Annal: 2002 Bram Stoker Award for Fiction Collection

Results of the Bram Stoker Award in the year 2002.

Book:One More for the Road

One More for the Road: A New Story Collection

Ray Bradbury

America has no finer teller of tales than Ray Bradbury. For more than fifty years he has regaled us with wonders, enchanted us with memories, and startled us with simple truths, enabling us to view from fresh perspectives the world we inhabit, and see others we never dreamed existed.

Now the master treats us to another round—eighteen brand-new stories and seven previously published but never before collected-proof positive that his magic is as potent as ever. Here is a rich elixir distilled from the pungent fruit of experience and imagination, expertly prepared by a superior mixologist whose hand is sure and whose eyes and ears have long taken in the shouting, weeping, carping, reveling life all around him.

Sip the sweet innocence of youth, and the wisdom and folly—of age. Taste the warm mysteries of summer and the bitterness…[more]

Book:The Collection

The Collection

Bentley Little

He’s been hailed by Dean Koontz for his “rock-’em, jolt-’em, shock-’em contemporary terror fiction.” Now Little presents a 32-story collection that could only have come from an author with “a deft touch for the terrifying”

Book:Everything's Eventual

Everything's Eventual: 14 Dark Tales

Stephen King

The first collection of stories Stephen King has published since Nightmares & Dreamscapes nine years ago, Everything’s Eventual includes one O. Henry Prize winner, two other award winners, four stories published by The New Yorker, and “Riding the Bullet,” King’s original e-book, which attracted over half a million online readers and became the most famous short story of the decade.

Notable stories include “Lunch at the Gotham Café, 1408”, and “That Feeling, You Can Only Say What It Is In French”.

Whether writing about encounters with the dead, the near dead, or about the mundane dreads of life, from quitting smoking to yard sales, Stephen King is at the top of his form in the fourteen dark tales assembled in Everything’s Eventual. Intense, eerie, and instantly com-pelling, they announce the stunningly fertile imagination of perhaps the greatest storyteller of our time.

Book:Knuckles and Tales

Knuckles and Tales

Nancy A. Collins

Knuckles and Tales is a collection of atmospheric, disturbing, spooky, and downright weird stories by award-winning author Nancy A. Collins. Best known for her edgy novels featuring the hip punk vampire/vampire slayer, Sonja Blue, Nancy has also written numerous short stories over the past ten years. This is her second short story collection, and the first to focus exclusively on her widely-acclaimed Southern Gothic stories. The stories on display in Knuckles and Tales range from suspense and psychological horror to dark fantasy and black comedy, with the occasional weird love story thrown in for good measure. Along with original J.K. Potter cover artwork, Knuckles and Tales features two never-before-published novelettes in the Seven Devils Cycle: “Junior Teeter and the Bad Shine” and “The Pumpkin Child.”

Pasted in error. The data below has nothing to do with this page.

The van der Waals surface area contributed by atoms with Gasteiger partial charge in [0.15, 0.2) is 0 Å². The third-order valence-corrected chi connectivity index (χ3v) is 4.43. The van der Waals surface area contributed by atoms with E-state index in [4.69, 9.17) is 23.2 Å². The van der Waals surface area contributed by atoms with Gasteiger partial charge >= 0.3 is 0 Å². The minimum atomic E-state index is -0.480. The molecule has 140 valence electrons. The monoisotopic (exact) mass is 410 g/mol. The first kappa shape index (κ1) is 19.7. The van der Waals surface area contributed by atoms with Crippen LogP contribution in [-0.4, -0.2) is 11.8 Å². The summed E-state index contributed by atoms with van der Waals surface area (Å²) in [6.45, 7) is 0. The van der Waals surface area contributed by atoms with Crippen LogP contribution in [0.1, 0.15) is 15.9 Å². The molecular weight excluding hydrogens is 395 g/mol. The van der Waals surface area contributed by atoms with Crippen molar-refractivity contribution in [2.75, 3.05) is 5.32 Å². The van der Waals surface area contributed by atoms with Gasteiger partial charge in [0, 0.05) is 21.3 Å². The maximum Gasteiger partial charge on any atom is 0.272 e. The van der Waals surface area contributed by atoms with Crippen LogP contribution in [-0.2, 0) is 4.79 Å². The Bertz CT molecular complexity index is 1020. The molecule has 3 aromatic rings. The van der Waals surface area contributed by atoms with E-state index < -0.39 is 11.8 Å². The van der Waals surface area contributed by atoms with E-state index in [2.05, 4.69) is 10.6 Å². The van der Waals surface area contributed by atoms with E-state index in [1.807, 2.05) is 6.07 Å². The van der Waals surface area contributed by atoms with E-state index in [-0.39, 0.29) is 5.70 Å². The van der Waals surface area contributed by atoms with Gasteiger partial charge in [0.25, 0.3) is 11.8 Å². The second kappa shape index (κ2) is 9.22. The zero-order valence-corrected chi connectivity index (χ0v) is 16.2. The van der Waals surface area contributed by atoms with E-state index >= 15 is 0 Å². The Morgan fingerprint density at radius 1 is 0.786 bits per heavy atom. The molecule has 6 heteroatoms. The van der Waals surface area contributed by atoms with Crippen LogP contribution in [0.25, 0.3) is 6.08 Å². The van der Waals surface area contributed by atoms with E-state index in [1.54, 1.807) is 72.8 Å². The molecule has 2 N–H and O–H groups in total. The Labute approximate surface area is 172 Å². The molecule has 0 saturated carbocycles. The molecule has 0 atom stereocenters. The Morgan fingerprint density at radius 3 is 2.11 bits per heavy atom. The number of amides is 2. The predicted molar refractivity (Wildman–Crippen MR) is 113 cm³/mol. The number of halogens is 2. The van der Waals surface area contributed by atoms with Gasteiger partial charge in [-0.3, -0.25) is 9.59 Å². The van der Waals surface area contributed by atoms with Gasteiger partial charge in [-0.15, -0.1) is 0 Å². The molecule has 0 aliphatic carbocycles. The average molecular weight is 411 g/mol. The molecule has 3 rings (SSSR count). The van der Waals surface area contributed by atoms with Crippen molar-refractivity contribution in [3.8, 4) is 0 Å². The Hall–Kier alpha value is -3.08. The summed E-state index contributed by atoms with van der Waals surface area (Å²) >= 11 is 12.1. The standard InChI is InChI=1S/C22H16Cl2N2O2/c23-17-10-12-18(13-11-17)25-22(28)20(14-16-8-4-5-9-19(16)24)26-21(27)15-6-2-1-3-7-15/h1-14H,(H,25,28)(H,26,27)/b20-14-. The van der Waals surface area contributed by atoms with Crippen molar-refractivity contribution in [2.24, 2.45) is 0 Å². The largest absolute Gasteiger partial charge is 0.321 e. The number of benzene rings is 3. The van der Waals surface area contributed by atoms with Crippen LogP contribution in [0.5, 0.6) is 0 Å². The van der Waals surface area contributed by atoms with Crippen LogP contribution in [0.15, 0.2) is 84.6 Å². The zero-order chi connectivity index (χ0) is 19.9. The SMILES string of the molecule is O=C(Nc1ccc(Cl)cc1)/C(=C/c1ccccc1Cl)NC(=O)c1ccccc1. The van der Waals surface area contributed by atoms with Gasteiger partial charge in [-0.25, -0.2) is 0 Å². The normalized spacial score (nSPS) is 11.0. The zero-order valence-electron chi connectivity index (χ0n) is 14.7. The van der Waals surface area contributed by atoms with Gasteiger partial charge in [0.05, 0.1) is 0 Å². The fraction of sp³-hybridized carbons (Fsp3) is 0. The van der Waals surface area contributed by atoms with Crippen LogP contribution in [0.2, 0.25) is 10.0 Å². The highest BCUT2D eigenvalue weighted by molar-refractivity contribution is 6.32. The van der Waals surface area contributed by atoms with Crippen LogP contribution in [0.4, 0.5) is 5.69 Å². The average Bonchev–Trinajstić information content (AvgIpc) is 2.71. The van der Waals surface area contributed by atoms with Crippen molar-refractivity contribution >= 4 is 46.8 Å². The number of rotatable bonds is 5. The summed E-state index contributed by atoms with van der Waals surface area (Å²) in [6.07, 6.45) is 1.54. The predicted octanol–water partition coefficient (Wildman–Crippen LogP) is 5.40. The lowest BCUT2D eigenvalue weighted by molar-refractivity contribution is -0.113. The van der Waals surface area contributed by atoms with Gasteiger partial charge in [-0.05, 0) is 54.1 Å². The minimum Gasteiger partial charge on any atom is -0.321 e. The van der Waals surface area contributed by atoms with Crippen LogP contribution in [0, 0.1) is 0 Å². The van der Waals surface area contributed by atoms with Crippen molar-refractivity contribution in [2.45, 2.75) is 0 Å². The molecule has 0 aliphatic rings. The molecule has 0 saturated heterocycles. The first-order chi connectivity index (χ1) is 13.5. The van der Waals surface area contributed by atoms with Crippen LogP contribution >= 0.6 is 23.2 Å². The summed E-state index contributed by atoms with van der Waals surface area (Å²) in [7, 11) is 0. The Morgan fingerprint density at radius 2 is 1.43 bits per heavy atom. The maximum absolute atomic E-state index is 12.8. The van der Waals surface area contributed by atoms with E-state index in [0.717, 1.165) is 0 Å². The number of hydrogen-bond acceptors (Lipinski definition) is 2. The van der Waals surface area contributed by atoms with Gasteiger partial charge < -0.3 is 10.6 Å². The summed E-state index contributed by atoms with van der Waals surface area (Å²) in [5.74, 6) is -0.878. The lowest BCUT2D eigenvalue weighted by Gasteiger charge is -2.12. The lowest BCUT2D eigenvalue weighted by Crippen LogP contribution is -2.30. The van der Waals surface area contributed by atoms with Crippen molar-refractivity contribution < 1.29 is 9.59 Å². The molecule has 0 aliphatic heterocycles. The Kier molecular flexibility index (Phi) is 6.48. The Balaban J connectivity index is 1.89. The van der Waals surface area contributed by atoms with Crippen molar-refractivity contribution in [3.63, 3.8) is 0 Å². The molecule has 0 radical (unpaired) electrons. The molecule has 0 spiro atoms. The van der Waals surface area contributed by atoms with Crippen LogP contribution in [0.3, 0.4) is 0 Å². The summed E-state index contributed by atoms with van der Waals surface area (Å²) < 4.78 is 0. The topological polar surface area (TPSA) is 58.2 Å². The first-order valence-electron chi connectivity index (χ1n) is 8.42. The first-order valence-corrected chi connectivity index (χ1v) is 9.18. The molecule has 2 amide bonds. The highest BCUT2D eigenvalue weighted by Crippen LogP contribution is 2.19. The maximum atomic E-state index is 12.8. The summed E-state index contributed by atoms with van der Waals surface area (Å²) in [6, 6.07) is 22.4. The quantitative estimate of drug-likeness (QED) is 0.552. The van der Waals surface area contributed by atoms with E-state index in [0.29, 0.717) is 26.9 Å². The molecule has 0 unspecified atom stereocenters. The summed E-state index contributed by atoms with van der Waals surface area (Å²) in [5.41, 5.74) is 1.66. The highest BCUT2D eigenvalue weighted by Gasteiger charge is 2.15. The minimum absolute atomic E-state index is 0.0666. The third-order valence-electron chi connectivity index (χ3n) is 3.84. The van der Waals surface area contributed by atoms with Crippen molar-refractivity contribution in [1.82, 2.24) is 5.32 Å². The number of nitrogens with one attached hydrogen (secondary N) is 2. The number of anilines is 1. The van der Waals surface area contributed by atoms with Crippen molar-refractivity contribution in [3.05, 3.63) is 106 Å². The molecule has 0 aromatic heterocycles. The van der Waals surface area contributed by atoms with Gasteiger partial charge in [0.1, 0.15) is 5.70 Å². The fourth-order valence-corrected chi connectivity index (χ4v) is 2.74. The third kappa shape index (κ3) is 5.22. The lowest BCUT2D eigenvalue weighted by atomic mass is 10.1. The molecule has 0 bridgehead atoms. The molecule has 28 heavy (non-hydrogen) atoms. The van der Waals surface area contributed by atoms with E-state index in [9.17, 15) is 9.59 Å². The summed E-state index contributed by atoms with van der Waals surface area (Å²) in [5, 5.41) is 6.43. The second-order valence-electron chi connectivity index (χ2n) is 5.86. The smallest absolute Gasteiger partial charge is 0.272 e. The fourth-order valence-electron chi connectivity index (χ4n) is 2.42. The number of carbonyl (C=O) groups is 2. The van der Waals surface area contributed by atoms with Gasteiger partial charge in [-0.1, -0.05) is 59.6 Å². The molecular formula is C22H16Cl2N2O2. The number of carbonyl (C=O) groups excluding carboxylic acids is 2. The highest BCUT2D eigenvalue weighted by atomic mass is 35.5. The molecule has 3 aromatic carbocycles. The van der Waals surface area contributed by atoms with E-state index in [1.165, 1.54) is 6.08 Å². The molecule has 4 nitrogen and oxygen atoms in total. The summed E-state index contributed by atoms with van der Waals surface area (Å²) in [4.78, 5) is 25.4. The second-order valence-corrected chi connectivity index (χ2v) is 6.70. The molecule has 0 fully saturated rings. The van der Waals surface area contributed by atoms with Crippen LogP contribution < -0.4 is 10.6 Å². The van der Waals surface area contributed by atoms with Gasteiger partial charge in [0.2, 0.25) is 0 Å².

Book:Nations of the Living, Nations of the Dead

Nations of the Living, Nations of the Dead

Mort Castle

The Gypsy fables called Darane swature seek to explain the everyday mysteries of the world. In Mort Castle’s Nations of the Living, Nations of the Dead, Romany stories guide us along the dark misty trails of the realms of history and fantasy, of ancient magic and contemporary culture, as we meet: Wyatt Earp, who has a distressing personal hygiene problem. Dr. Valentine of Paris, Keeper of the Secret of Immortality. Nordo, Monstrous Night Creature of the Philco Radio. And Cowboy Bob Steele, Sir Richard Burton, Groucho Marx and Charlie Chaplin, Steve McQueen and Heather Locklear, Alley Oop, H.P. Lovecraft and Robert Bloch, —and “the saddest woman in the world, Marilyn Monroe.”in the Bram Stoker nominated short story, “I Am Your Need.” Nations of the Living, Nations of the Dead is “Mort Mythology” by the writer who’s been called “a master of the short story,” “a writer with a remarkable gift for storytelling and a profound sense of what makes humans tick” and “El Maestro del Terror.”

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